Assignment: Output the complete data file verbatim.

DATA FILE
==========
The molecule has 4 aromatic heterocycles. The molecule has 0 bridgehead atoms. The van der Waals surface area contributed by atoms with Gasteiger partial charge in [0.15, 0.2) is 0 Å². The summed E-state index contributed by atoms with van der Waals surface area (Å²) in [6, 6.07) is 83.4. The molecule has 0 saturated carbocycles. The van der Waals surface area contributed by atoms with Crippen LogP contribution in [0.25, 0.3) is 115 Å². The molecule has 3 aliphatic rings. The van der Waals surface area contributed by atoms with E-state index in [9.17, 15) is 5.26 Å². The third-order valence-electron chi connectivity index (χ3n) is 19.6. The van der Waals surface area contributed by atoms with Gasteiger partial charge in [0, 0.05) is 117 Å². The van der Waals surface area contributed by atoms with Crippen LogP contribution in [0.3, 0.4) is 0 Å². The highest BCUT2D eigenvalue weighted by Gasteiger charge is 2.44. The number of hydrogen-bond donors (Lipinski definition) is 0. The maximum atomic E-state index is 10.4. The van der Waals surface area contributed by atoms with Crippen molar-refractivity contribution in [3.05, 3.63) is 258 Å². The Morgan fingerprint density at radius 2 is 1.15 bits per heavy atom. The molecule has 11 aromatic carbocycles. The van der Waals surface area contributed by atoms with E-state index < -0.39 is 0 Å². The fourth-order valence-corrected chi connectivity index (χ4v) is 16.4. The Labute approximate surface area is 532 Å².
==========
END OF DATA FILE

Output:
The molecule has 4 aromatic heterocycles. The molecule has 0 bridgehead atoms. The van der Waals surface area contributed by atoms with Gasteiger partial charge in [0.15, 0.2) is 0 Å². The summed E-state index contributed by atoms with van der Waals surface area (Å²) in [6, 6.07) is 83.4. The molecule has 0 saturated carbocycles. The van der Waals surface area contributed by atoms with Crippen LogP contribution in [0.25, 0.3) is 115 Å². The molecule has 3 aliphatic rings. The van der Waals surface area contributed by atoms with E-state index in [9.17, 15) is 5.26 Å². The third-order valence-electron chi connectivity index (χ3n) is 19.6. The van der Waals surface area contributed by atoms with Gasteiger partial charge in [0, 0.05) is 117 Å². The van der Waals surface area contributed by atoms with Crippen LogP contribution in [0.3, 0.4) is 0 Å². The highest BCUT2D eigenvalue weighted by Gasteiger charge is 2.44. The number of hydrogen-bond donors (Lipinski definition) is 0. The maximum atomic E-state index is 10.4. The van der Waals surface area contributed by atoms with Crippen molar-refractivity contribution in [3.05, 3.63) is 258 Å². The Morgan fingerprint density at radius 2 is 1.15 bits per heavy atom. The molecule has 11 aromatic carbocycles. The van der Waals surface area contributed by atoms with E-state index < -0.39 is 0 Å². The fourth-order valence-corrected chi connectivity index (χ4v) is 16.4. The Labute approximate surface area is 532 Å².